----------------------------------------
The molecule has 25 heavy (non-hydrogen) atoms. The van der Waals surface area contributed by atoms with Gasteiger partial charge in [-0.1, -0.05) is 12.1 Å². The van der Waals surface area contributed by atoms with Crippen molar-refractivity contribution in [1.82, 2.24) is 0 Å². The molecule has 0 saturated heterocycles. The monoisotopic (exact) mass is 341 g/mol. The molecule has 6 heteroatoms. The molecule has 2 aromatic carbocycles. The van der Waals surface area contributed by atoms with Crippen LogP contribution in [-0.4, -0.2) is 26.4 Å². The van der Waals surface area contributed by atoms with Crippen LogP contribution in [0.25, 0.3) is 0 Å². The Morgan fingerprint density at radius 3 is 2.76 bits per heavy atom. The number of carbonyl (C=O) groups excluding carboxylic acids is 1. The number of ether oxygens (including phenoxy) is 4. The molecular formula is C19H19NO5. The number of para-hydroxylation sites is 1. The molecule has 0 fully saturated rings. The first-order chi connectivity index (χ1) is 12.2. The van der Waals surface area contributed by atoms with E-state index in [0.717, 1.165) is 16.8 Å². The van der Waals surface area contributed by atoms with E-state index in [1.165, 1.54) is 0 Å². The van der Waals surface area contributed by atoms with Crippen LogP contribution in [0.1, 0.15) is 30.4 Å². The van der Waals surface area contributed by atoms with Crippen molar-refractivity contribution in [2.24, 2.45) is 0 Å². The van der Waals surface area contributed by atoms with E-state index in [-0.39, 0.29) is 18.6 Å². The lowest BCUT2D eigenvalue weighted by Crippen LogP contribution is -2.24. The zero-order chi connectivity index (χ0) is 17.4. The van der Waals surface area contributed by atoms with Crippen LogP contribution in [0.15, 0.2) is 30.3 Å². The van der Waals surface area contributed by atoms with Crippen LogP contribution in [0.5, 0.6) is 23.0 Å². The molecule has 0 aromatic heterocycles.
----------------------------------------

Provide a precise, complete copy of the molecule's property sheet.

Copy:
The molecule has 25 heavy (non-hydrogen) atoms. The van der Waals surface area contributed by atoms with Gasteiger partial charge in [-0.1, -0.05) is 12.1 Å². The van der Waals surface area contributed by atoms with Crippen molar-refractivity contribution in [1.82, 2.24) is 0 Å². The molecule has 0 saturated heterocycles. The monoisotopic (exact) mass is 341 g/mol. The molecule has 6 heteroatoms. The molecule has 2 aromatic carbocycles. The van der Waals surface area contributed by atoms with Crippen LogP contribution in [-0.4, -0.2) is 26.4 Å². The van der Waals surface area contributed by atoms with Crippen LogP contribution in [0.25, 0.3) is 0 Å². The Morgan fingerprint density at radius 3 is 2.76 bits per heavy atom. The number of carbonyl (C=O) groups excluding carboxylic acids is 1. The number of ether oxygens (including phenoxy) is 4. The molecular formula is C19H19NO5. The number of para-hydroxylation sites is 1. The molecule has 0 fully saturated rings. The first-order chi connectivity index (χ1) is 12.2. The van der Waals surface area contributed by atoms with E-state index in [0.717, 1.165) is 16.8 Å². The van der Waals surface area contributed by atoms with E-state index in [1.165, 1.54) is 0 Å². The van der Waals surface area contributed by atoms with Crippen LogP contribution in [0.1, 0.15) is 30.4 Å². The van der Waals surface area contributed by atoms with Crippen molar-refractivity contribution in [2.24, 2.45) is 0 Å². The van der Waals surface area contributed by atoms with E-state index in [-0.39, 0.29) is 18.6 Å². The lowest BCUT2D eigenvalue weighted by Crippen LogP contribution is -2.24. The zero-order chi connectivity index (χ0) is 17.4. The van der Waals surface area contributed by atoms with Crippen LogP contribution in [0.15, 0.2) is 30.3 Å². The van der Waals surface area contributed by atoms with Crippen LogP contribution in [0.5, 0.6) is 23.0 Å². The molecule has 0 aromatic heterocycles.